How To Practice Daily Self-Care (Even When It Seems Like Life Is Way Too Hectic)

self care

Sometimes in life we focus so hard on getting things done for other people that we forget to spend time taking care of ourselves.

We’ve got goals to meet at work, time that we have to spend on the kids and their activities, attention for our spouses — and that doesn’t even begin to cover trying to find time for your friends, errands that you need to run, groceries you need to pick up … The list goes on, and it can all get a little overwhelming!

So how do we focus on giving ourselves the personal care that we need when everything else is screaming for our attention?

And what exactly happens to you when there isn’t anything left for you to give up and you just feel worn out?

Life is hectic, and forgetting to take care of yourself can be a slippery slope. It can seem right to devote our time to other matters instead of things that we want or need. It can seem like the sacrifices you make along the way are noble because they give your family or friends or even coworkers happiness. But how are you supposed to prioritize self-care when so many other things need to get done?

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We talked to several YT experts to find out from them just how we can prioritize getting our needs met — while not giving up on the things that others depend on you for as well.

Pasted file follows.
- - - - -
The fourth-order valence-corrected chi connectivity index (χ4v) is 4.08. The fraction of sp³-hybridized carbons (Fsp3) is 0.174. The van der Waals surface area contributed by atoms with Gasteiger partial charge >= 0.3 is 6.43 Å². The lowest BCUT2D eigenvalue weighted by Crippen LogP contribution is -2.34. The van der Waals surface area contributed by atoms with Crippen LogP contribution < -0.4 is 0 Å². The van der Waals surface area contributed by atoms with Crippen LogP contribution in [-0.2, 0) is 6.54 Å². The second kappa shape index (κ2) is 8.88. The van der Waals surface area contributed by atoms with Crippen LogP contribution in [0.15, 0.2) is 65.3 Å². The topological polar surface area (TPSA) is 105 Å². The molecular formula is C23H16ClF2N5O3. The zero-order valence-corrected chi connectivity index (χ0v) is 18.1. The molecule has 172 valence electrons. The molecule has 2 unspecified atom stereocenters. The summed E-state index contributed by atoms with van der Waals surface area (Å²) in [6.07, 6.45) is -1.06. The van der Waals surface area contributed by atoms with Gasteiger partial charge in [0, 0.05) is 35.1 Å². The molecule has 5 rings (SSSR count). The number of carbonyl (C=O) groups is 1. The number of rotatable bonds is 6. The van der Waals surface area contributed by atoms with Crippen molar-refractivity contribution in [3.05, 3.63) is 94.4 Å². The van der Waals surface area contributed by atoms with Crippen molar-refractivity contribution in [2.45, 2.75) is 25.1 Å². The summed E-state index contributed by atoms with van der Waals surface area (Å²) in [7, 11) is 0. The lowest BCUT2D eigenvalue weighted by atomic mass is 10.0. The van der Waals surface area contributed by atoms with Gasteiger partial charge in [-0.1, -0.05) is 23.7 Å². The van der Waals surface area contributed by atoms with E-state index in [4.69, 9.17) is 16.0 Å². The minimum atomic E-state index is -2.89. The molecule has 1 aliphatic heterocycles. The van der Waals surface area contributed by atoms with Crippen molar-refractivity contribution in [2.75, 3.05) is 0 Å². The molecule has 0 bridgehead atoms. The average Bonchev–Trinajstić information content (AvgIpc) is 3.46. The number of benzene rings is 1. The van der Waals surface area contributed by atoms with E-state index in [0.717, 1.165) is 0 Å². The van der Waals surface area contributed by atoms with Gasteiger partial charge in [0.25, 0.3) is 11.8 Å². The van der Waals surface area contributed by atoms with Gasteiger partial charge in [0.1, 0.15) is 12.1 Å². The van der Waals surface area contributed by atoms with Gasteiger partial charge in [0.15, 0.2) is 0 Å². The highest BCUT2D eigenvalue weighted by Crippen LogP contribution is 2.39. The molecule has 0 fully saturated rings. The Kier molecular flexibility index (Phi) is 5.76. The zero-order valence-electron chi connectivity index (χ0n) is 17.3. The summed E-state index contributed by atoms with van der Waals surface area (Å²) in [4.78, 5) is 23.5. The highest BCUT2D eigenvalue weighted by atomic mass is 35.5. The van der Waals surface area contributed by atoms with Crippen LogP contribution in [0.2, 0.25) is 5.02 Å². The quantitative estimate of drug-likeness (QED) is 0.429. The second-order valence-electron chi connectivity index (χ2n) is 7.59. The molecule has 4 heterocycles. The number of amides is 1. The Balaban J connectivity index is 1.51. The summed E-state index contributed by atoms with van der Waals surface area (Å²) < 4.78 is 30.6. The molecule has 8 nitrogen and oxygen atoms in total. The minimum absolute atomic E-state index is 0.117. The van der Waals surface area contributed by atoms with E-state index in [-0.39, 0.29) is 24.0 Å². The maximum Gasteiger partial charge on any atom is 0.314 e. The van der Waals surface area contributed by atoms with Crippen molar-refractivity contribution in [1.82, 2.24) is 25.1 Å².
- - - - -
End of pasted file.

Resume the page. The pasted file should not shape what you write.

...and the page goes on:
Here are 4 ways you can help stand up for what yourself and your needs when you’re feeling overwhelmed by life and responsibilities:

1. Realize that your needs are just as important as other people’s.

"Don't defend your need for self-care. Consider other's needs as well as your own. Then, when you state what you need, be careful not to assume others are going to react negatively."

If you need something, don’t just assume that someone isn’t going to let you have it or tell you that it’s wrong for you to want it.

If you’ve had a trying day and would love to relax with a hot bath, don’t assume that mentioning this to your husband will result in him getting angry at having to take on responsibility for the kids that evening. The people that you love also love you and likewise want you to have what you need to feel better or healthier.

Assuming that their response will be negative might actually be an excuse for why you don’t speak up—because you fear reprisal. But oftentimes, this isn’t the case, and if you did say what you needed, those around you would likely try to help you achieve it, rather than shoot it down. Try telling someone what you need a little more often, and you’ll see that they’re often willing to be understanding!

Marie Zimenoff works with leaders who struggle to communicate their value. She is a leadership, career, and personal branding coach as well as a trainer of career professionals worldwide. Follow her on Twitter and connect with her on LinkedIn.

2. Figure out what isn’t healthy for you to do.

“Create a Won’t List. We’ve all heard of a to-do list, but a Won’t List is your new best friend.